Inside the #MarRef trenches
Following on from my #MarRef tweet dataset post, I thought of some additional things that might be cool to look at and I’m going to share them here.
That dataset consisted of 229,563 #MarRef tweets from 43,501 tweeters. In the previous post one of the things listed is the top 50 tweeters. I thought it might be interesting to look at tweeters directly and see if they had some interesting trends.
“Vote Yes”, “#VoteNo”, “#YesEquality”, etc…
I labelled tweeters with their likely voting preference, that I judged from reading their tweets. To maximise the number of tweets for any later analyses I worked in descending order of number of tweets. I reached 208 likely Yes voters and 38 No voters before it became too tedious. I came across 17 accounts for which likely voting preference couldn’t be determined or was a neutral news account, etc, and so were excluded.
These numbers support Twitter being more liberal about same-sex marriage, with 85% of the most vocal #MarRef tweeters leaning Yes compared to 62% of the Irish public voting Yes. (Prehaps this could be biased by young people who are more likely to be in favour of same-sex marriage also tweeting more often? So not only are there more young people than average on Twitter but they also tweet more?)
One of the first things I wondered was if the accounts that tweeters follow would match their voting preference. So I gathered accounts that tweeters followed, again in descending order based on number of #MarRef tweets. This collection is still ongoing due to very restrictive Twitter API rate limiting but at time of writing I’ve collected following data for over 24k of the 43.5k tweeters, which is more than enough. In fact, these 24k tweeters account for over 200k of the 229k #MarRef tweets.
Selecting 1,975 top tweeters and graphing them as a network produced the above figure with the edges (lines connecting them) representing accounts following other accounts displayed here. This should really be a directed graph but it doesn’t really matter here. Tweeters labeled as likely yes votes are in blue, likely no voters are in yellow and others are white.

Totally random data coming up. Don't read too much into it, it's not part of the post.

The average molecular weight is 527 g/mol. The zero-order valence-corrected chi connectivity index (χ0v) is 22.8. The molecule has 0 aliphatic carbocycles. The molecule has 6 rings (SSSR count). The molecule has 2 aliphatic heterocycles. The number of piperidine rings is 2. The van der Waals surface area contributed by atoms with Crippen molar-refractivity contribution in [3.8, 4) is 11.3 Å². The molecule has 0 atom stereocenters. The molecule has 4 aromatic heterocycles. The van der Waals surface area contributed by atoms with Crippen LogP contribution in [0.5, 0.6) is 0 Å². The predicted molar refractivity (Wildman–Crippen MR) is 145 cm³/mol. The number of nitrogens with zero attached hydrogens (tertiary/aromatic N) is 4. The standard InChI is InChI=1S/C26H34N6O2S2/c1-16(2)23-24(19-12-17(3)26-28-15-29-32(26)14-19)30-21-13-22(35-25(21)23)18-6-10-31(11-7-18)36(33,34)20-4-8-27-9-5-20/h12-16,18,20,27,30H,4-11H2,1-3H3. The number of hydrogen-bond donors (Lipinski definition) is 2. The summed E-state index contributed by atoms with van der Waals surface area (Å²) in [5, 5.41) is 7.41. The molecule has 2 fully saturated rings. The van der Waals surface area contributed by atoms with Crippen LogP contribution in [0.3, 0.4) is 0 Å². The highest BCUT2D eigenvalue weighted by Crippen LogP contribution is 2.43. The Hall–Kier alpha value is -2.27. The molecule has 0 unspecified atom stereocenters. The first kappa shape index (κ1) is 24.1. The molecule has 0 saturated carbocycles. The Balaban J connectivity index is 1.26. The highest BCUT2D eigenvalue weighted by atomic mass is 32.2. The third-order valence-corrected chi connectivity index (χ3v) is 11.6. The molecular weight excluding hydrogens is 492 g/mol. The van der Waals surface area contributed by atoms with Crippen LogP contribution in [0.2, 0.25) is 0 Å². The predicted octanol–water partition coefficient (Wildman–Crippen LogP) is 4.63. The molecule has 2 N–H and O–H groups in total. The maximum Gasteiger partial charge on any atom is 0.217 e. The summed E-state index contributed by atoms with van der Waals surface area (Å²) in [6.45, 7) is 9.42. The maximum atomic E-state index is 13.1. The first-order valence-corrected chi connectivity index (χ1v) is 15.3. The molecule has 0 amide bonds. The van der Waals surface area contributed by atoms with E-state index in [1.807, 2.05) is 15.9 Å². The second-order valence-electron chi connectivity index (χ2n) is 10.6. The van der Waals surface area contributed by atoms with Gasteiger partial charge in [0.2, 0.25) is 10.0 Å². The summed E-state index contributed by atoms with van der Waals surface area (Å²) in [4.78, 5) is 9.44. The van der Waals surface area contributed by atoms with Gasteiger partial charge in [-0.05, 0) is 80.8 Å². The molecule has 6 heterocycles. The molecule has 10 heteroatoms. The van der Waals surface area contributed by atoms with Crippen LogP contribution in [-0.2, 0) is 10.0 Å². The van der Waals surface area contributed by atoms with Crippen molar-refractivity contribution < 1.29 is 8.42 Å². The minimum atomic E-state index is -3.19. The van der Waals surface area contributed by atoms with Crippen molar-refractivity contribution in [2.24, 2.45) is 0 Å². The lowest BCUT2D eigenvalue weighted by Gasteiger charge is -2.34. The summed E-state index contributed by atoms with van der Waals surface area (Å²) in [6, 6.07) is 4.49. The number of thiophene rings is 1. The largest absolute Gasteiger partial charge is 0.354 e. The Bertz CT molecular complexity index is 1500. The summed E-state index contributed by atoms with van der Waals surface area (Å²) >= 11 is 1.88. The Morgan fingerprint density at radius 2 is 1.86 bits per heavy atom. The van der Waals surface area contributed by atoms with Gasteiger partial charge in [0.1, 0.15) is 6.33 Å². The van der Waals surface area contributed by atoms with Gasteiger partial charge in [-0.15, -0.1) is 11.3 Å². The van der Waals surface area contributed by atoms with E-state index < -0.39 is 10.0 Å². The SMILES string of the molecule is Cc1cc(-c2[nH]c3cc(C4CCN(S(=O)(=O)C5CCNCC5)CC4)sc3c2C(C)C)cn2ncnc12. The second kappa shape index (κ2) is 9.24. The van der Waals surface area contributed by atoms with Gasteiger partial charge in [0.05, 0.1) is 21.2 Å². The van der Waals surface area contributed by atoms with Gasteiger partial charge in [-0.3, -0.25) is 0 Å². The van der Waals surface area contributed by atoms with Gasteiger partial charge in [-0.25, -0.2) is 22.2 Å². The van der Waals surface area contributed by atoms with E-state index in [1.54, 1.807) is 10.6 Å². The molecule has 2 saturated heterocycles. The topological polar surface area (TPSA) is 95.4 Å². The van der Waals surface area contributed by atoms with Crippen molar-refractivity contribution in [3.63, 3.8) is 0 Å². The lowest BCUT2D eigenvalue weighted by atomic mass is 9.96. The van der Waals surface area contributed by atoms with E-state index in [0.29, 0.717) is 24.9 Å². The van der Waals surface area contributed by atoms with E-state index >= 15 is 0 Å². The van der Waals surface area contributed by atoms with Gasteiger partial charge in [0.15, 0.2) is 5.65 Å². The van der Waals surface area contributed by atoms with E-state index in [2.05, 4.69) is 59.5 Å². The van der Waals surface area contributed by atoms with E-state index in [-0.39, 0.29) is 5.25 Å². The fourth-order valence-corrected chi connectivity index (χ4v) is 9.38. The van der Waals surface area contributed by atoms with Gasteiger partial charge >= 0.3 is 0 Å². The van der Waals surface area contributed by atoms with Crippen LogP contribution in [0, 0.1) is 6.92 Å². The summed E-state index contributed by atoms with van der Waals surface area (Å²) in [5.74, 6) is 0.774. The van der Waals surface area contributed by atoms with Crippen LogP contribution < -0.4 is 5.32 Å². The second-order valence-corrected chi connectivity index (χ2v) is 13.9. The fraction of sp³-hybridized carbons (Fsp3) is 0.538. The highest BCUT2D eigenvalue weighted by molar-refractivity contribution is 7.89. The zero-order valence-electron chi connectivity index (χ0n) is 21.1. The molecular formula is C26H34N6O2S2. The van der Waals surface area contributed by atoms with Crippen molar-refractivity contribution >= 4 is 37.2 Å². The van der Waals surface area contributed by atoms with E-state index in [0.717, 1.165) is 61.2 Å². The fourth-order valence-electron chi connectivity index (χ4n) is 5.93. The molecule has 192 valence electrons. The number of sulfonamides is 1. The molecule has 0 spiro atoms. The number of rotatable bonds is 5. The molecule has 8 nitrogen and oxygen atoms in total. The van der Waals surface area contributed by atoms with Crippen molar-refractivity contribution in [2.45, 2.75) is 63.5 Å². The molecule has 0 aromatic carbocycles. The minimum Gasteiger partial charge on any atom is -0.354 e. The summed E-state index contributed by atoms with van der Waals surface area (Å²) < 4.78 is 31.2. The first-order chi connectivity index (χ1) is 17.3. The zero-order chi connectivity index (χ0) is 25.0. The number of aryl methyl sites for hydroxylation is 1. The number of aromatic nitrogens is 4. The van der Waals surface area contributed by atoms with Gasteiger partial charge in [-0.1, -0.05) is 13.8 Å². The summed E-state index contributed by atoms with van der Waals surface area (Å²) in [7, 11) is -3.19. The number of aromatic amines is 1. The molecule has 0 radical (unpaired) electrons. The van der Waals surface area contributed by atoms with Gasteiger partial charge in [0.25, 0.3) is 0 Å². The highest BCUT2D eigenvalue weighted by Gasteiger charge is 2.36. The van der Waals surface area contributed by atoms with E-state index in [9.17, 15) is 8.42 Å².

The ForceAtlas2 algorithm attempts to space out nodes so that there is minimal edge overlap and after a few hundred iterations produced the above layout. There is very clear separation between yes and no voters (no voters clustering to the right, yes to the left). This network suggests that while yes and no voters follow others on the opposing side, they seem more likely to follow other tweeters that agree with their voting preference.
While it was tempting just to draw circles around the blue blob and yellow blob and compare and contrast each, I tried to be a little smarter and use the Markov Cluster Algorithm. Essentially it clusters nodes based on the assumption that random walks along edges will rarely lead it to travel between different clusters. So if it begins in the group of yellow no voters, it’s more likely to stay in the yellow group than it is to wander off into the larger blue group and vice versa. The results of the clustering were a little less clean than I would have liked but it worked pretty well. It produced 366 clusters, with 13 clusters containing 5 or more tweeters (listed in the table below).
|Cluster #||# tweeters||# Yes||# No||Called as|
Looking at the numbers of handlabelled yes and no voters in each, I’m calling clusters 8, 305 and 6 as being yes voters and clusters 22, 2 and 51 as no voters. Using this clustering method I gain 1,013 likely yes voters and 67 no voters. So combined with my handlabelled 208 Yes voters and 38 No voters, I now have 1,221 total Yes voters and 105 No voters to analyse going forward.